The new type of laser is made entirely from superconductors, making it very energy efficient and more stable than previous semiconductor-based lasers.
A team of researchers at QuTech has demonstrated an on-chip microwave laser based on a fundamental property of superconductivity, the AC Josephson effect. Such a device opens the door to many applications in which microwave radiation with minimal dissipation is key, for example in controlling qubits in a scalable quantum computer.
Lasers have the unique ability to emit perfectly synchronised, coherent light. This means that the linewidth (corresponding to the colour) is very narrow. Typically lasers are made from a large number of emitters (atoms, molecules or semiconducting carriers) inside a cavity. These conventional lasers are often inefficient, and dissipate a lot of heat while lasing. This makes them difficult to operate in cryogenic environments, such as what is required for operating a quantum computer.
One of the most important applications of superconductivity is the Josephson effect: if a very short barrier interrupts a piece of superconductor, the electrical carriers tunnel through this non-superconducting material by the laws of quantum mechanics. Moreover, they do so at a very characteristic frequency, which can be varied by an externally applied DC voltage. The Josephson junction is therefore a perfect voltage to light (frequency) converter.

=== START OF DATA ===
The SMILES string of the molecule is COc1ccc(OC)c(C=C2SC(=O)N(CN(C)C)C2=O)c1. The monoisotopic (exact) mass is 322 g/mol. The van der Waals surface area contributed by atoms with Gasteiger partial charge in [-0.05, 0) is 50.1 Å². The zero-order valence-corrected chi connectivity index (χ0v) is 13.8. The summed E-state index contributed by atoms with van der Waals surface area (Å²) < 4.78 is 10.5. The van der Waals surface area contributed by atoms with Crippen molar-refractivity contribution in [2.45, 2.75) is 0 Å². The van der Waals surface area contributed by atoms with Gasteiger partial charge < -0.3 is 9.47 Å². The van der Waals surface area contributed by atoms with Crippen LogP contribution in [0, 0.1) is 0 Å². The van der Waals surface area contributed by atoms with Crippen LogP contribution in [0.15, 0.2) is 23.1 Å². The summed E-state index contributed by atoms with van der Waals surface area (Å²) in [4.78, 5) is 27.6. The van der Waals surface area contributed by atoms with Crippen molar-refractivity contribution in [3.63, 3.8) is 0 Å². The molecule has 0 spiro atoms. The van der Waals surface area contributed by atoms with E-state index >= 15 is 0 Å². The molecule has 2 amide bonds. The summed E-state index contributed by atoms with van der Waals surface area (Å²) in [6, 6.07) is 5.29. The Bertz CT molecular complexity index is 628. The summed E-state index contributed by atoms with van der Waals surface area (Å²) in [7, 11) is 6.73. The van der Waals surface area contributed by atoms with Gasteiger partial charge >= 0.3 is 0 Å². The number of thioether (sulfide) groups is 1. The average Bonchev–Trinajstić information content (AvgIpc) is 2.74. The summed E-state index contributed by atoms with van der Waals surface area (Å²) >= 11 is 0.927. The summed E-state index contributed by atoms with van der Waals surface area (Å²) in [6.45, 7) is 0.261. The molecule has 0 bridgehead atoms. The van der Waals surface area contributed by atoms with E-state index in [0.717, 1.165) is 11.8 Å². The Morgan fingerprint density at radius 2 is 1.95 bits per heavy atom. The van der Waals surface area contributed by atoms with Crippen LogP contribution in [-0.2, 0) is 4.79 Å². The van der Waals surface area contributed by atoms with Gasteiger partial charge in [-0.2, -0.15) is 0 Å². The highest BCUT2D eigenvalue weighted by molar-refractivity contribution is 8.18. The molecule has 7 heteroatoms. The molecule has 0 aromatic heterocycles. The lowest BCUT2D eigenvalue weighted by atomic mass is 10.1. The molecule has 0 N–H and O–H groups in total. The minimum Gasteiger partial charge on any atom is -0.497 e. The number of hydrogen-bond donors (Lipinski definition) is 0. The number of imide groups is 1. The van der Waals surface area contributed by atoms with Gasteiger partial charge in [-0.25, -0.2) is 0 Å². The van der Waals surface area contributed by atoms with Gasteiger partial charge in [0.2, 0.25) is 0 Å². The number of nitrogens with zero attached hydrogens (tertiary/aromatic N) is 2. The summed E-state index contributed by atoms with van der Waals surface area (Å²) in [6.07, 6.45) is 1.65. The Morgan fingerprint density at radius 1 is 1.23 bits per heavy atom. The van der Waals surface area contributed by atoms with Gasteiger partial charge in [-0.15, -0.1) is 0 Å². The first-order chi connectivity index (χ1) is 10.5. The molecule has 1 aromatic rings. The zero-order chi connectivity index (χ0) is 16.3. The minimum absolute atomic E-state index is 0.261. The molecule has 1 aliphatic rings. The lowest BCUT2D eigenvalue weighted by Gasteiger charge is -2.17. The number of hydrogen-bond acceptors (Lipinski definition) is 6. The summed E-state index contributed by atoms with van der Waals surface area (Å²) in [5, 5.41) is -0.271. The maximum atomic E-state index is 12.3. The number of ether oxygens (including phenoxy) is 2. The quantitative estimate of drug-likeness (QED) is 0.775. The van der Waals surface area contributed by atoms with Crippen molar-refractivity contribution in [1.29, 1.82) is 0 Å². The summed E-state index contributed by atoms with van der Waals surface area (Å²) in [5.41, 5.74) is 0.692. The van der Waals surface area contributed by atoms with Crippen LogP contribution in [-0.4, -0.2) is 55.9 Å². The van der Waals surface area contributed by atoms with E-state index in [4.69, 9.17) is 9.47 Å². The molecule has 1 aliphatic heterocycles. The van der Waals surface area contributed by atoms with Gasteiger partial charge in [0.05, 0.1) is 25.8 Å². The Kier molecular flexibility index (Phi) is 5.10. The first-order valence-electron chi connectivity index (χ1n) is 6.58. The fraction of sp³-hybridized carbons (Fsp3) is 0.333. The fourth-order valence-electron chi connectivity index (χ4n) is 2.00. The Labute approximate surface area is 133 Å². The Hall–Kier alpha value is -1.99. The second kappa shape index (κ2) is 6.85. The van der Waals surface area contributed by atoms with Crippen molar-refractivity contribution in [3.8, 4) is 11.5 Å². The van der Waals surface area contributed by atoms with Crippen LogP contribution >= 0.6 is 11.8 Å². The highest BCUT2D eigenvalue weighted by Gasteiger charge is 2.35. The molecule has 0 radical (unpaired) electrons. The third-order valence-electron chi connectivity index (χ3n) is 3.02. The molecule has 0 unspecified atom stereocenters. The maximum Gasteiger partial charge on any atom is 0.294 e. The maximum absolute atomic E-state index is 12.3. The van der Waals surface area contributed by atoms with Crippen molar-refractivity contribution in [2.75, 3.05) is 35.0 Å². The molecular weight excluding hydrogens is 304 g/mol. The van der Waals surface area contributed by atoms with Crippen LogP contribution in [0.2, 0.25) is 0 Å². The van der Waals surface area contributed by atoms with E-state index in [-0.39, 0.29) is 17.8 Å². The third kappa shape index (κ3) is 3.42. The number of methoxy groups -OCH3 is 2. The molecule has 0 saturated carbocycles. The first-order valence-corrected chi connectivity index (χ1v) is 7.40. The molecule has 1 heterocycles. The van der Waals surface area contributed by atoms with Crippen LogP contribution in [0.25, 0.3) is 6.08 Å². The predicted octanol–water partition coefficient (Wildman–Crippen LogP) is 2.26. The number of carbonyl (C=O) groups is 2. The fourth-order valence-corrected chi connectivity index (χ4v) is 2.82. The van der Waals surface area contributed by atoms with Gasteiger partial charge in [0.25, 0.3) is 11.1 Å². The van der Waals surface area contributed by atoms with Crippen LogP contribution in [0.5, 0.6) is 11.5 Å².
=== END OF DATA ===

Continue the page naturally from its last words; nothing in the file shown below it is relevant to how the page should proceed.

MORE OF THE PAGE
With this knowledge, the QuTech team built a device from a single nanoscale Josephson junction strongly coupled to a superconducting cavity. When a small DC voltage is applied across the junction by a battery, the difference in energy causes microwaves to be released when a Cooper pair tunnels across the junction, researchers said. The cavity then provides amplification, resulting in a beam of coherent microwave light to be emitted from the cavity.
The scientists at QuTech coupled a single Josephson junction to a high-quality factor superconducting micro-cavity, no bigger than an ant. The Josephson junction acts like a single atom, while the cavity can be seen as two mirrors for microwave light. When a small DC voltage is applied to this Josephson junction, it emits microwave photons that are on resonance with the cavity frequency. The photons bounce back and forth between two superconducting mirrors, and force the Josephson junction to emit more photons synchronized with the photons in the cavity.
By cooling the device down to ultra-low temperatures (< 1 Kelvin) and applying a small DC voltage to the Josephson junction, the researchers observe a coherent beam of microwave photons emitted at the output of the cavity. Because the on-chip laser is made entirely from superconductors, it is very energy efficient and more stable than previously demonstrated semiconductor-based lasers. It uses less than a picoWatt of power to run, more than 100 billion times less than a light globe.
While current microwave sources are expensive and inefficient, the Josephson junction laser created at QuTech is energy efficient and offers an on-chip solution that is easy to control and modify. The group is extending their design to use tunable Josephson junctions made from nanowires to allow for microwave burst for fast control of multiple quantum components.
In the future, such a device may be able to generate so-called “amplitude-squeezed” light with has smaller intensity fluctuations compared to conventional lasers, this is essential in most quantum communication protocols.